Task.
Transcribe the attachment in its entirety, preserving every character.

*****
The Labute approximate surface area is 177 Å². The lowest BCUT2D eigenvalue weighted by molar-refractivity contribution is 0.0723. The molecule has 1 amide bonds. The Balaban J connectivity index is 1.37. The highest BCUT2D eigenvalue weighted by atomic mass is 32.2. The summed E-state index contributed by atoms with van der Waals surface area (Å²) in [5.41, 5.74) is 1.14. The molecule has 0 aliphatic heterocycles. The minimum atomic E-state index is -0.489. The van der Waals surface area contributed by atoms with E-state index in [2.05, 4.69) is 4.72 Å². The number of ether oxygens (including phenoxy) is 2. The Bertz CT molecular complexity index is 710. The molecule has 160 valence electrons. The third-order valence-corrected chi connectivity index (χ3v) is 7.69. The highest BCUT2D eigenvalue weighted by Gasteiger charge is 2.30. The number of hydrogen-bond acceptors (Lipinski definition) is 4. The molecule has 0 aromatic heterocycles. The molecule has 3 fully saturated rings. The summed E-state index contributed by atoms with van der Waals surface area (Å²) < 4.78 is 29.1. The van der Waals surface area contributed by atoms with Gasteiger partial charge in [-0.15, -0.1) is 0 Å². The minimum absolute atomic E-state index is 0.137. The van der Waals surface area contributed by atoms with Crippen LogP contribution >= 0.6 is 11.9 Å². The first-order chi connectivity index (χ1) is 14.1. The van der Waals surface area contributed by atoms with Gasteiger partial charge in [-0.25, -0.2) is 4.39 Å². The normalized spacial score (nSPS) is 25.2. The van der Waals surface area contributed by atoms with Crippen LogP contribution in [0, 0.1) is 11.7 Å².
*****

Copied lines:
The Labute approximate surface area is 177 Å². The lowest BCUT2D eigenvalue weighted by molar-refractivity contribution is 0.0723. The molecule has 1 amide bonds. The Balaban J connectivity index is 1.37. The highest BCUT2D eigenvalue weighted by atomic mass is 32.2. The summed E-state index contributed by atoms with van der Waals surface area (Å²) in [5.41, 5.74) is 1.14. The molecule has 0 aliphatic heterocycles. The minimum atomic E-state index is -0.489. The van der Waals surface area contributed by atoms with E-state index in [2.05, 4.69) is 4.72 Å². The number of ether oxygens (including phenoxy) is 2. The Bertz CT molecular complexity index is 710. The molecule has 160 valence electrons. The third-order valence-corrected chi connectivity index (χ3v) is 7.69. The highest BCUT2D eigenvalue weighted by Gasteiger charge is 2.30. The number of hydrogen-bond acceptors (Lipinski definition) is 4. The molecule has 0 aromatic heterocycles. The molecule has 3 fully saturated rings. The summed E-state index contributed by atoms with van der Waals surface area (Å²) < 4.78 is 29.1. The van der Waals surface area contributed by atoms with Gasteiger partial charge in [-0.15, -0.1) is 0 Å². The minimum absolute atomic E-state index is 0.137. The van der Waals surface area contributed by atoms with Crippen LogP contribution >= 0.6 is 11.9 Å². The first-order chi connectivity index (χ1) is 14.1. The van der Waals surface area contributed by atoms with Gasteiger partial charge in [-0.25, -0.2) is 4.39 Å². The normalized spacial score (nSPS) is 25.2. The van der Waals surface area contributed by atoms with Crippen LogP contribution in [0, 0.1) is 11.7 Å².